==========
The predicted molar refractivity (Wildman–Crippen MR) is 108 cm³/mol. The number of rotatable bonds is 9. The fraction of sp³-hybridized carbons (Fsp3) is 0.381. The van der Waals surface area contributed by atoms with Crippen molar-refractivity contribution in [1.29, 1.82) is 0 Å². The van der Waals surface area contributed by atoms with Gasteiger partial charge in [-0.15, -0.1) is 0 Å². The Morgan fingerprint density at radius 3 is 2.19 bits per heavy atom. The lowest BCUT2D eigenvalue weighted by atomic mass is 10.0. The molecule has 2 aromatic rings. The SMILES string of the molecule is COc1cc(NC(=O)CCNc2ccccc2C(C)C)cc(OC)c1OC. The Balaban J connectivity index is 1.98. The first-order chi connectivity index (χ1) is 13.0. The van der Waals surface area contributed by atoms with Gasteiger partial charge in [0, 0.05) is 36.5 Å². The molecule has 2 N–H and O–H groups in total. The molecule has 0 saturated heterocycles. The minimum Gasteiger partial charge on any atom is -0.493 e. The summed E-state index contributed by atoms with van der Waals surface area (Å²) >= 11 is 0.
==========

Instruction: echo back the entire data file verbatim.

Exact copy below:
The predicted molar refractivity (Wildman–Crippen MR) is 108 cm³/mol. The number of rotatable bonds is 9. The fraction of sp³-hybridized carbons (Fsp3) is 0.381. The van der Waals surface area contributed by atoms with Crippen molar-refractivity contribution in [1.29, 1.82) is 0 Å². The van der Waals surface area contributed by atoms with Gasteiger partial charge in [-0.15, -0.1) is 0 Å². The Morgan fingerprint density at radius 3 is 2.19 bits per heavy atom. The lowest BCUT2D eigenvalue weighted by atomic mass is 10.0. The molecule has 2 aromatic rings. The SMILES string of the molecule is COc1cc(NC(=O)CCNc2ccccc2C(C)C)cc(OC)c1OC. The Balaban J connectivity index is 1.98. The first-order chi connectivity index (χ1) is 13.0. The van der Waals surface area contributed by atoms with Gasteiger partial charge in [0, 0.05) is 36.5 Å². The molecule has 2 N–H and O–H groups in total. The molecule has 0 saturated heterocycles. The minimum Gasteiger partial charge on any atom is -0.493 e. The summed E-state index contributed by atoms with van der Waals surface area (Å²) >= 11 is 0.